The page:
The Centers for Disease Control and Prevention indicates that an estimated 700-900 women in the United States die each year from pregnancy- and childbirth-related causes; another 65,000 women nearly die.
"If [nurses] aren't aware that there's been a rise in maternal mortality, then it makes it less urgent to explain to women what the warning signs are," Bingham told NPR's Morning Edition.
Post-Birth Warning Signs to Help You Save a Mother's Life
Our Researcher: Debra Bingham, DrPH, RN, FAAN
Bingham left UMSON in June 2022. The research described here was conducted during her tenure at UMSON.
By Libby Zay
(from the spring 2018 issue of Nursing For/um magazine)
Despite a global decline, maternal mortality has increased in the United States in recent years, and more American women are dying of pregnancy-related complications than in any other developed country, according to a 2015 study published in The Lancet journal.
Debra Bingham, DrPH, RN, FAAN, associate professor, has more than 30 years of clinical experience as a high-risk perinatal nurse, and for the past decade, much of her work has focused on reducing maternal morbidity and mortality. Bingham is the founder and executive director of the Institute for Perinatal Quality Improvement, an independent organization, and co-author of a study published in MCN: The American Journal of Maternal/Child Nursing in August that found many nurses are ill informed about the dangers mothers face after giving birth.
Nearly half of the nurses who responded to a survey that was part of that study were unaware that maternal mortality had risen nationally in recent years, and only 12 percent knew that the majority of maternal deaths occur in the days and weeks after delivery. Only 24 percent correctly identified heart-related problems as the leading cause of maternal death in the United States.
There is good news: The study also found that nurses and new mothers could be quickly educated on the signs and symptoms that require urgent care. Under Bingham’s direction as vice president for research, education, and practice from 2010-16, the Association of Women’s Health, Obstetric, and Neonatal Nurses developed and implemented a checklist indicating potentially life-threatening complications for new mothers in four hospitals in New Jersey and Georgia, and nurses reported that mothers were returning with the handout, explaining that they had certain symptoms.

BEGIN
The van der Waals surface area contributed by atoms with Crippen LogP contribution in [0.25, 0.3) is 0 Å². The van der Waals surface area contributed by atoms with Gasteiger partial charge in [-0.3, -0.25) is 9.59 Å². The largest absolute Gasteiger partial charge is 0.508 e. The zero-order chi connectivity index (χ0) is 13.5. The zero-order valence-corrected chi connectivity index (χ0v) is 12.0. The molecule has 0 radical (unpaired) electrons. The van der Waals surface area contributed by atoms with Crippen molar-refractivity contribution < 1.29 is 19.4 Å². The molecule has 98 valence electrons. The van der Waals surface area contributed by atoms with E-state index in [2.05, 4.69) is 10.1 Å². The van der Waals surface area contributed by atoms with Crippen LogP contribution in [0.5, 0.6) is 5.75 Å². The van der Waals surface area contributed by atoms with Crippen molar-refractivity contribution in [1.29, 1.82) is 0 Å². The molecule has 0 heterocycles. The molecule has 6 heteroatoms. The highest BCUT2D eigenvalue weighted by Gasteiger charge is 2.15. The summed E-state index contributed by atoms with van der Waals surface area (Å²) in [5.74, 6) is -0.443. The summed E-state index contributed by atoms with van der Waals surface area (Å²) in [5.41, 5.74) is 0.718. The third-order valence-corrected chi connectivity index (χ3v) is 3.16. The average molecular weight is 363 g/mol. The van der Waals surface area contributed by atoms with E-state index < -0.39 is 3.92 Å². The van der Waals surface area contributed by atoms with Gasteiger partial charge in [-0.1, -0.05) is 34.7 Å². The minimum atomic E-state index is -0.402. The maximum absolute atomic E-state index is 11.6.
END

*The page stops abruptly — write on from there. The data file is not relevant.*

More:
To help make the information easier to remember, the leading causes of maternal morbidity and mortality spell POST-BIRTH.
If a new mother has any of these POST symptoms, she should call 911:
- Pain in chest could mean the mother has a pulmonary embolism or cardiac disease.
- Obstructed breathing or shortness of breath are additional signs of lung and heart problems.
- Seizuresmay indicate the mother has a condition called eclampsia, a severe complication characterized by high blood pressure.
- Thoughts of hurting themselves or the baby may mean the mother has postpartum depression.
If a new mother has any of these BIRTH symptoms, she should call her health care provider; if she does not hear back from her provider she should seek emergency care:
- Bleeding (heavy), such as soaking more than one pad in an hour or passing a chicken egg-sized clot or bigger, may mean the mother has an obstetric hemorrhage.
- Incision that is not healingor increased redness or discharge from the episiotomy or C-section site can be signs of infection.
- Red or swollen legsthat are painful or warm to the touch may mean the mother has a blood clot.
- Temperature of 100.4 degrees or higher,as well asbad-smelling blood or discharge from the vagina, may mean the mother has an infection.
- Headache that is very painful and does not get better — even after taking medicine — or pain in the upper, right area of the belly may mean the mother has high blood pressure or postpartum preeclampsia.
To download a patient handout with this information in English and Spanish, visit www.awhonn.org/POSTBIRTH.
For more information on post-birth warning signs, visit www.perinatalqi.org/PPDischargeEdu.